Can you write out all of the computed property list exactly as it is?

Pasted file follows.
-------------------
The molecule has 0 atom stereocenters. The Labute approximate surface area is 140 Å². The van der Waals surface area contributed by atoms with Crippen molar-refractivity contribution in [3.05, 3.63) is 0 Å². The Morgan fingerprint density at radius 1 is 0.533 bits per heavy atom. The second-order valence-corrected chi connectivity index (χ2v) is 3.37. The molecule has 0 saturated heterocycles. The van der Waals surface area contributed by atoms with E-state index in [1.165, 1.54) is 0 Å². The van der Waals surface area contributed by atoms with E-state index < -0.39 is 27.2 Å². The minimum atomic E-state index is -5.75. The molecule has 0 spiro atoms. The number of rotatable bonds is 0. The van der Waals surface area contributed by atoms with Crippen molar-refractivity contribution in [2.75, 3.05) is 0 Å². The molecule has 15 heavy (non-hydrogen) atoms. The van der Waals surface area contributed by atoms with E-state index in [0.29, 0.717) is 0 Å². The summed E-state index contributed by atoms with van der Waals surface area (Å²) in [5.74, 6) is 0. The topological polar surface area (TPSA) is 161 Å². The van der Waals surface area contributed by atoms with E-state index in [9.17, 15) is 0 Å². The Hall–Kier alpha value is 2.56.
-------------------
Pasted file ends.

The molecule has 0 atom stereocenters. The Labute approximate surface area is 140 Å². The van der Waals surface area contributed by atoms with Crippen molar-refractivity contribution in [3.05, 3.63) is 0 Å². The Morgan fingerprint density at radius 1 is 0.533 bits per heavy atom. The second-order valence-corrected chi connectivity index (χ2v) is 3.37. The molecule has 0 saturated heterocycles. The van der Waals surface area contributed by atoms with E-state index in [1.165, 1.54) is 0 Å². The van der Waals surface area contributed by atoms with E-state index < -0.39 is 27.2 Å². The minimum atomic E-state index is -5.75. The molecule has 0 spiro atoms. The number of rotatable bonds is 0. The van der Waals surface area contributed by atoms with Crippen molar-refractivity contribution in [2.75, 3.05) is 0 Å². The molecule has 15 heavy (non-hydrogen) atoms. The van der Waals surface area contributed by atoms with E-state index in [0.29, 0.717) is 0 Å². The summed E-state index contributed by atoms with van der Waals surface area (Å²) in [5.74, 6) is 0. The topological polar surface area (TPSA) is 161 Å². The van der Waals surface area contributed by atoms with E-state index in [9.17, 15) is 0 Å². The Hall–Kier alpha value is 2.56.